At my individual crit last week my advisor recommended I NOT MAKE anything, but generate a lot of source material. Sketches, drawings, mock-ups, found images, etc. to work out my ideas and establish possible paths of exploration. So here's a shot of the studio right now. Not much fiber, but lots of paper, photocopies, and drawings.
The photograph on the right side sparked a lot of material. I photoshopped it to get a repeat and explored what I could do with that.I was thinking about city life being in a neighborhood that seemingly never changes and yet is always changing. People moving in an out, celebrating, fires, trash, vacant lots, etc. I might make a zootrope animation with it. I also thought I could make a flipbook animation. So here's a storyboard with a swooping flock of starlings. And my stack of paper frames for the flipbook on the corner.Last but not least there's the map drawing I did today. I'm thinking of returning to the daily travel maps like I was doing for the Litle Berlin Collaboration. This time making a calendar out of them, and stitching over a screenprint, not drawing on mylar!

Wednesday, September 16

Peters Valley Part Deux

Here are my ladies at Peters Valley last weekend! There was one more, but she was off in the back studio at the machine when I grabbed these shots. The lady in the pink shirt with the bemused expression is my lovely mother who taught me all I know and graciously lets me teach her back. This is her first piece from the weekend. It's one of the first times she's ever ventured into abstract imagery, and I was very glad she took my suggestion about putting in the large loopy cable chain element.The following 3 images were from a series of four that one prolific artist made. She seemed worried at first that she wasn't following my directions, but she seemed to have a clear vision of what she wanted to achieve and she was being wonderfully experimental, so there was no way I was going to stop that!
She was using painted backgrounds, layering them with snippets of fabrics for color and texture, and it made sense for her to use the machine as a tool for incorporating everything.

This one below is my favorite cause she used just a few layers of this very open white netting.
It's very subtle and fits the misty look of her painting She also produced this great book cover for the stitching handout I gave everyone!
The work below is by a woman who had a trip to England and Wales over the summer. She brought a postcard of an etching back and really wanted to use it for her piece. An experienced quilter, she was hoping to get away from piecing, but the image really called for it. She tried a watercolor version of her image first and then started the ambitiously large embroidery.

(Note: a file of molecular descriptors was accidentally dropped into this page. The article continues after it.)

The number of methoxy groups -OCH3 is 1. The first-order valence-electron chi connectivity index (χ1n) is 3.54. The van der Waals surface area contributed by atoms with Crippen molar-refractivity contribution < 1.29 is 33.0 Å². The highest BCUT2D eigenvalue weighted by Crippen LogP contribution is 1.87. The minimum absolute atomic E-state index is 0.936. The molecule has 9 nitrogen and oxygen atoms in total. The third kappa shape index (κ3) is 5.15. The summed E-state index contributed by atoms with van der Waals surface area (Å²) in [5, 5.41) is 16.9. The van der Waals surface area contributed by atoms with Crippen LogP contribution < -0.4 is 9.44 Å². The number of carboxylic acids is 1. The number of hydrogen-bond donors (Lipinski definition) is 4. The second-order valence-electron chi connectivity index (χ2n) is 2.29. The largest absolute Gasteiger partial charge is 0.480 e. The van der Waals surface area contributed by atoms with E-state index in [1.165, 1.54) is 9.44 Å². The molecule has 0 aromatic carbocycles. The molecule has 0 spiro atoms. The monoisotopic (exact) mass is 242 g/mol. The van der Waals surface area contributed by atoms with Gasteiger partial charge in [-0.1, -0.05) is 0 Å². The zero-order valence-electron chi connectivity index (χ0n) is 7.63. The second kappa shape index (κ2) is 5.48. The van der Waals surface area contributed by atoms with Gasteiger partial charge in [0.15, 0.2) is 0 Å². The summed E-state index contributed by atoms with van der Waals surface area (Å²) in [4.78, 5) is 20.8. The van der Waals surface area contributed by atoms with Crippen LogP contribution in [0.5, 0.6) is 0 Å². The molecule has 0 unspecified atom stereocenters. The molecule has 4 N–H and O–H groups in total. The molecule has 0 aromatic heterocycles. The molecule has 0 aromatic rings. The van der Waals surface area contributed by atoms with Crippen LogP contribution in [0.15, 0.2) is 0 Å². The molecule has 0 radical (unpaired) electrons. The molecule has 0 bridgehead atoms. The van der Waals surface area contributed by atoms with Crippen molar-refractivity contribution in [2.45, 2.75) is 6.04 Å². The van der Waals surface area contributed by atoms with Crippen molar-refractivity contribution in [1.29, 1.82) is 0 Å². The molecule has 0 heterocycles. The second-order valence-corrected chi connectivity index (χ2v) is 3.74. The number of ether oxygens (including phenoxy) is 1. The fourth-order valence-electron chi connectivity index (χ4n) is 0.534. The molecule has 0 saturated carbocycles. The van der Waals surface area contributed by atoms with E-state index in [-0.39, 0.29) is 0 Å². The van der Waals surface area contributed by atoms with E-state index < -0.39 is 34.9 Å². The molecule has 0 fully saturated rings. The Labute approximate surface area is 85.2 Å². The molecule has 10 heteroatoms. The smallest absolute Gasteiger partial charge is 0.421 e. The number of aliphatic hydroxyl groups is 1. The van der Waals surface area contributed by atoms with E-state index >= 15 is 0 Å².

Here is May, my studio assistant! She was a wonderful, helpful companion to have in the class, making it easy for everyone there to use the space and find whatever was needed. She got really into the piecing of her background. While at first I was surprised at the length, really it perfectly portrays the experience of seeing the pine trees across the street from the studio!

The woman who produced the piece below came to her composition after lots of drawing outside. I'm fascinated at how people can witness the same landscape but come away with such different interpretations. Her stitching is exquisite, and I wish I could see the final finished piece!
The last piece here was created by a potter- thus the fascination with texture and the earthy colors perhaps! I enjoyed watching her work, for each piece was thought out and selected for its contribution to the harmony of the whole. We went back and forth quite a bit about the color choices. It's almost too good to change by stitching over!
It was an amazing weekend, but very tiring. I'm not used to 8-hour long classes! However, the students were intensely engaged and produced quite a bit considering our short timeframe. Hopefully they came away with the confidence to continue developing their own imagery in embroidery.

Fugit Hora

When my time is filled with activity I don't sense it passing. Suddenly life feels very sped up as it's filled with so much more! Today's first Stitch and Surface class at Fleisher, a lengthy 3 hours, went by in a breath. Two former students came back for more and I have my first male embroidery student (hooray!). Expect to see plenty of pictures in the near future- we've already decided on velvet embossing as our surface design technique, and I'm expecting them to do a project on a non-fabric surface at some point.
On my ride home tonight I saw people putting out their trash and was shocked that Thursday is already here. The more deadlines you have, the quicker the time flies, too!
The worst "time Flies" moment was tonight when my daughter compared the breadth of her hand to mine. Our hands are now exactly the same size... which brought tears to my eyes, cause I remember when she could barely curl her hand around my pinky.
Speaking of passing time, I meant to share the work of my students at Peters Valley....

Monday, September 14

Peters Valley: Inspired by Nature Part 1

I just finished up the weekend teaching Inspired by Nature: Stitching the Landscape at Peters Valley Craft Center in Layton, NJ in the Delaware Water Gap National Park. Here I am on the road up Thunder Mountain to go see the Fibers Surface Design studios. Had to stop and check out the swamp on the way. It's a 1.5 mile drive up a gravel road to get to the studios, and you really need a car to get around the area. For the most part, though, I stayed near the main campus down the hill where my cottage, the weaving studio, and the dining hall were located.